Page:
Tracking down a serial rapist: how prosecutors solved two cold-case rapes

Published: May. 27, 2021 at 7:00 PM EDT
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CLEVELAND, Ohio (WOIO) - It took more than a decade, but a serial rapist has been caught and will now spend years behind bars.

19 Investigates takes you inside the case where DNA evidence led to his conviction.

Basim Barnes, 35, is set to spend his next 35 years in prison.

He was just convicted of raping two women on Cleveland’s west side more than 10 years ago.

Cuyahoga County Assisting Prosecuting Attorney Oscar Albores worked the case for the past five years.

He noticed striking similarities in the cases.

“What he’s not going to realize at the time is that we’re going to collect his DNA, and we’re going to be able to prosecute him because of our cold case unit,” Albores said.

First, the two women were raped at gunpoint near similar spots off Lorain Avenue.

In October 2007, the suspect forced a 27-year-old woman into his car at a gas station.

Then he drove her to an abandoned house near W. 44th Street where he raped her.

February 2009, a 19-year-old homeless woman was walking to a shelter near W. 32nd Street when prosecutors said she came into contact with Barnes.

“She was asked if she needed a ride, at that point he brought out a gun, took her to an abandoned building and raped her,” Albores said.

He uncovered a pattern that may have been difficult for police to see at the time.

“So investigators at that time aren’t going to be able to see what I’m able to see, when I see two rape kits, I see two police reports out there, two medical reports and how identical they are,” he said.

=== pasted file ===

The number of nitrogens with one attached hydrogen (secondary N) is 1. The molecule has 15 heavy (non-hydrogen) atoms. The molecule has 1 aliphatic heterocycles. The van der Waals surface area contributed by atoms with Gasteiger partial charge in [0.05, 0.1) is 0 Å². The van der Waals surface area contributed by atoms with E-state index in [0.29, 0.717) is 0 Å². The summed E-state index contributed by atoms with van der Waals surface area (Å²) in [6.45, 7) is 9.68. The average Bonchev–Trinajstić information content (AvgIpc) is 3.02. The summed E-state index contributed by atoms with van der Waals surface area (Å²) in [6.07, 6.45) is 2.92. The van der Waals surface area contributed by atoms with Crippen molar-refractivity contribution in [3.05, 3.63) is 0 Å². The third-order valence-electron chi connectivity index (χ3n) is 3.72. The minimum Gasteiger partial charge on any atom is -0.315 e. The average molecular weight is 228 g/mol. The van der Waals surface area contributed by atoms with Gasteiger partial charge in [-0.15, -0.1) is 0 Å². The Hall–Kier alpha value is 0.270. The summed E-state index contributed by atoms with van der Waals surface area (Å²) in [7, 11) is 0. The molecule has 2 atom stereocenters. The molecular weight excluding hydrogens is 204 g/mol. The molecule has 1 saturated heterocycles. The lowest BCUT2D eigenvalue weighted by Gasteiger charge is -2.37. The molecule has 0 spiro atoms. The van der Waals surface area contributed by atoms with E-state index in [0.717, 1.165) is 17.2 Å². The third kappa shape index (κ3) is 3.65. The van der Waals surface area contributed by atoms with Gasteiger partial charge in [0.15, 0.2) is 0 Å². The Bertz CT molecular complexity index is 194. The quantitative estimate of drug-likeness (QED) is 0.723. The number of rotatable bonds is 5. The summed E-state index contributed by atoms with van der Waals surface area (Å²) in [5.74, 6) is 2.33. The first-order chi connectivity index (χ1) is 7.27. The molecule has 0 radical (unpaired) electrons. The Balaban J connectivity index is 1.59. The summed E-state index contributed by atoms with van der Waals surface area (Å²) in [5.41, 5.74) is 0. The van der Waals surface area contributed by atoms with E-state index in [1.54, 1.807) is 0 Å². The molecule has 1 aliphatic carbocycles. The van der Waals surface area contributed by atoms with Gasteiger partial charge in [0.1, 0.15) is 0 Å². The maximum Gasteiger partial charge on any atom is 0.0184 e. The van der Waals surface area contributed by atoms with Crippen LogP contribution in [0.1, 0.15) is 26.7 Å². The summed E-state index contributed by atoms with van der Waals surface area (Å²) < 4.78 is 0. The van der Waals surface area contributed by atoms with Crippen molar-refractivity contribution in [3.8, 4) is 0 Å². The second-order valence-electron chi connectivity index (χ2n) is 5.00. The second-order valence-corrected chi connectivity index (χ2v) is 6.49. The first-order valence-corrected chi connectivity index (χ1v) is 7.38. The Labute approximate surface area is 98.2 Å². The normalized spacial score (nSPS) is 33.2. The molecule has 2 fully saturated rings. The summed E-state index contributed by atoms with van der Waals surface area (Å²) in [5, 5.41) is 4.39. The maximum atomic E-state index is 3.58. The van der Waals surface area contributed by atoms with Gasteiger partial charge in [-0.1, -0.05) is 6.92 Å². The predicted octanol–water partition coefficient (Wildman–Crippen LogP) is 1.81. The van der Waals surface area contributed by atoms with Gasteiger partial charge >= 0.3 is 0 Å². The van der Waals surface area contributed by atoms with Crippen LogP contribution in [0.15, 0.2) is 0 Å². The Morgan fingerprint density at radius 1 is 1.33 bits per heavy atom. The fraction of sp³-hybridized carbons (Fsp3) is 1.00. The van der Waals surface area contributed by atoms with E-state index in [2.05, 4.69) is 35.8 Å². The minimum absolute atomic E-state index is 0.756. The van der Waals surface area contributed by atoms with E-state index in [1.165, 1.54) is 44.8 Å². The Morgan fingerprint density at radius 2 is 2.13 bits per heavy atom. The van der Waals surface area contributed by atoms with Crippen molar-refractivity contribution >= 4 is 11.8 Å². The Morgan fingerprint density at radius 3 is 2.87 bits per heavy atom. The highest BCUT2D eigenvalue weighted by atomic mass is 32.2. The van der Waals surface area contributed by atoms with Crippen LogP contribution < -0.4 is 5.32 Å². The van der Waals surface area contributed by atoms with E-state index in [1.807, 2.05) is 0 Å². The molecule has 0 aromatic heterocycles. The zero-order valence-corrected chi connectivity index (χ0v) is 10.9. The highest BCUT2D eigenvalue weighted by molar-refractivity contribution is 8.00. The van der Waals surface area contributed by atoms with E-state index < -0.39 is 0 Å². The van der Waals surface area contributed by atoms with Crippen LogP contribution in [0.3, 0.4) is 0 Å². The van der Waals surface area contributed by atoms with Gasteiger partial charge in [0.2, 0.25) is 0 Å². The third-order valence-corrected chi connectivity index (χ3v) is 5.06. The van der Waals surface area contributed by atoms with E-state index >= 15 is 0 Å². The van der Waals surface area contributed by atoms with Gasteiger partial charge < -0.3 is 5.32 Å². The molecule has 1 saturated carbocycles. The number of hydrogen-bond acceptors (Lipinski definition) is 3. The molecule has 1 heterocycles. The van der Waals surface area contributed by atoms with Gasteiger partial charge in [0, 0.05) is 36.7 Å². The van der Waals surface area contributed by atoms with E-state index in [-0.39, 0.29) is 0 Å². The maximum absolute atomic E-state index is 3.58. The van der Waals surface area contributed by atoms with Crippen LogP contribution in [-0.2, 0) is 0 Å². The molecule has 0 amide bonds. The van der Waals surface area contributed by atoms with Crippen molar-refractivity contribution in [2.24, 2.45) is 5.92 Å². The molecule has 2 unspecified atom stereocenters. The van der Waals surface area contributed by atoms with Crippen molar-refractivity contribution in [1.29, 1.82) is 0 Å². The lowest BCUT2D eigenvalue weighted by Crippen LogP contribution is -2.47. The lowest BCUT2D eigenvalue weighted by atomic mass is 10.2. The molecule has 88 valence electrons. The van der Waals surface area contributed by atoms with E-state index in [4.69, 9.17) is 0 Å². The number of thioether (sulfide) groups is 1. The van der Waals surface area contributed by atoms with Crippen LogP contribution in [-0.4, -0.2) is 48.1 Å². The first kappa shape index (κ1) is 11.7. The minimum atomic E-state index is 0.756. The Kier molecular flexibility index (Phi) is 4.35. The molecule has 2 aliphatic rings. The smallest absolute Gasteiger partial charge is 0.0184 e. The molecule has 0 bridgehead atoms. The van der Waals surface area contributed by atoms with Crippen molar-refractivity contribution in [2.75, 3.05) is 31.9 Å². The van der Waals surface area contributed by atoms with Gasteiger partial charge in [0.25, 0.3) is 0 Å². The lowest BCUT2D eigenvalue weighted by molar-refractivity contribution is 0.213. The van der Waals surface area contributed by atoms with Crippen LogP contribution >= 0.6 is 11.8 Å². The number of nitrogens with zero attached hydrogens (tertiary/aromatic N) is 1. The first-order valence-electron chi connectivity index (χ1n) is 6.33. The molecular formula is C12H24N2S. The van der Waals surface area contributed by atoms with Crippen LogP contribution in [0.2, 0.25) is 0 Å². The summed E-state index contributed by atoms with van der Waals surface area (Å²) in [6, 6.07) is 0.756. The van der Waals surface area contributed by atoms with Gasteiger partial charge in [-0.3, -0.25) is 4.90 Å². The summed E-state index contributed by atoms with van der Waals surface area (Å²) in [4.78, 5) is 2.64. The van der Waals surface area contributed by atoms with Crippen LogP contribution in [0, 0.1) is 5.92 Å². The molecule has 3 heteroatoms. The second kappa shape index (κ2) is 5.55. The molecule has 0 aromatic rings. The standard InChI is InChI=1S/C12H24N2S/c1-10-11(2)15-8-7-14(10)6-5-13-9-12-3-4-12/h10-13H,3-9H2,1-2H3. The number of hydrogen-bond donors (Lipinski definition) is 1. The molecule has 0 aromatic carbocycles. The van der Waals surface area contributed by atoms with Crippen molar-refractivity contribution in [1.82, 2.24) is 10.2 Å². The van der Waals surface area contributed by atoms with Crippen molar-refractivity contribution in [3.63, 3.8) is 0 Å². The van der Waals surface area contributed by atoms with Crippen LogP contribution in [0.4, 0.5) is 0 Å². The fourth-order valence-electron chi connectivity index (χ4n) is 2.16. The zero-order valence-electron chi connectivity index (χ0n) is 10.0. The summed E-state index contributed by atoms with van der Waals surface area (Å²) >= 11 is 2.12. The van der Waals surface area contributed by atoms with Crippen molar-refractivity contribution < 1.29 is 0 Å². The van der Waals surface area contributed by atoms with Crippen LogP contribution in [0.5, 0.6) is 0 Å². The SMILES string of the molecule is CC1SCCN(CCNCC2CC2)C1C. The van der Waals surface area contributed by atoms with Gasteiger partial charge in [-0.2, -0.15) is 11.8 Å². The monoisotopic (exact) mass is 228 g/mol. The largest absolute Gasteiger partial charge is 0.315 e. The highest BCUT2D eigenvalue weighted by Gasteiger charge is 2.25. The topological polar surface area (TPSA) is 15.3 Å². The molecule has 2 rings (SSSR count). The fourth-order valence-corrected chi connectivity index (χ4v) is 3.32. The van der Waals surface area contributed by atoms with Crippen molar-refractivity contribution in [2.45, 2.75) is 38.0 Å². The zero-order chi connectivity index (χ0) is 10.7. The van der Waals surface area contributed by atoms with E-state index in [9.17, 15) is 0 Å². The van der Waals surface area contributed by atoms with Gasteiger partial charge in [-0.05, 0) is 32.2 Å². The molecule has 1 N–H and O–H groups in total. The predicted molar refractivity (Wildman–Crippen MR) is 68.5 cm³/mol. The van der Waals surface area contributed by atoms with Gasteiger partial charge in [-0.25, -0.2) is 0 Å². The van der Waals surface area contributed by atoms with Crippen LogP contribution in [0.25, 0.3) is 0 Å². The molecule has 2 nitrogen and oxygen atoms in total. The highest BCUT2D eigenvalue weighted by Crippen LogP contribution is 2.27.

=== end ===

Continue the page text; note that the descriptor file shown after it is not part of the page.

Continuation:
In both cases, the women reported the rapes to police.

Sex assault kits were collected but sat idle for years.

These were just two of thousands of unsubmitted rape kits that went untested from 1993 to 2011 statewide.

A few years later, Ohio BCI started testing the kits, and the Cuyahoga County Prosecutor’s Office created the Sexual Assault Kit Task Force (SAKTF) to solve cases in northeast Ohio.

Prosecutors sent these two rape kits to CODIS, the FBI’s national DNA database, and got hits on both, matching Basim Barnes.

“At that point when it came back to the same person, you worried you might have a serial rapist on hand,” Albores said.

He has this warning for other criminals out there.

“I would hope serial rapists at the very least are aware, it can be years later but we can still find you and try to get justice for these two women,” he said.

Prosecutors said these women were traumatized again when Barnes represented himself during his trial.

The Cuyahoga County Prosecutor’s Office has now indicted 830 people after processing untested rape kits going back years.

Overall, the sexual assault kit task force has completed 7,026 investigations.

They said several suspects are serial offenders.

The Ohio Attorney General’s Office previously reported all rape kits in the SAK initiative were completed in January of 2018.

They recently started an online system to track the status of sexual assault evidence kits. You can read more about it here.

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